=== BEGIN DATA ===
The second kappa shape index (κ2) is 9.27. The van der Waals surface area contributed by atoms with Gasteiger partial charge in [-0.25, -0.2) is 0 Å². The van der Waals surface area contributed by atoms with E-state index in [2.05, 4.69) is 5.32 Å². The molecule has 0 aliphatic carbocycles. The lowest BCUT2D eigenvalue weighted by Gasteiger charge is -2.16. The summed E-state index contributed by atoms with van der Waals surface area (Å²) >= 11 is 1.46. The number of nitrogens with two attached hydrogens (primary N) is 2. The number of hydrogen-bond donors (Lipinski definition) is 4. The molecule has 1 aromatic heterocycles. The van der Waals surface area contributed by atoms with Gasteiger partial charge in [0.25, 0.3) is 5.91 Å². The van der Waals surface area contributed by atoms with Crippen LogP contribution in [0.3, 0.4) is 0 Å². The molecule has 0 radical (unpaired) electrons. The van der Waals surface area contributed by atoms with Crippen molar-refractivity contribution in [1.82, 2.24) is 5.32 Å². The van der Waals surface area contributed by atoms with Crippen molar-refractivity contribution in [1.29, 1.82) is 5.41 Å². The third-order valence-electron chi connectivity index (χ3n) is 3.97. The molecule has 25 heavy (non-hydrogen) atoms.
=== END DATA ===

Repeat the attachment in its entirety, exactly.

The second kappa shape index (κ2) is 9.27. The van der Waals surface area contributed by atoms with Gasteiger partial charge in [-0.25, -0.2) is 0 Å². The van der Waals surface area contributed by atoms with E-state index in [2.05, 4.69) is 5.32 Å². The molecule has 0 aliphatic carbocycles. The lowest BCUT2D eigenvalue weighted by Gasteiger charge is -2.16. The summed E-state index contributed by atoms with van der Waals surface area (Å²) >= 11 is 1.46. The number of nitrogens with two attached hydrogens (primary N) is 2. The number of hydrogen-bond donors (Lipinski definition) is 4. The molecule has 1 aromatic heterocycles. The van der Waals surface area contributed by atoms with Gasteiger partial charge in [0.25, 0.3) is 5.91 Å². The van der Waals surface area contributed by atoms with Crippen LogP contribution in [0.3, 0.4) is 0 Å². The molecule has 0 radical (unpaired) electrons. The van der Waals surface area contributed by atoms with Crippen molar-refractivity contribution in [1.82, 2.24) is 5.32 Å². The van der Waals surface area contributed by atoms with Crippen molar-refractivity contribution in [1.29, 1.82) is 5.41 Å². The third-order valence-electron chi connectivity index (χ3n) is 3.97. The molecule has 25 heavy (non-hydrogen) atoms.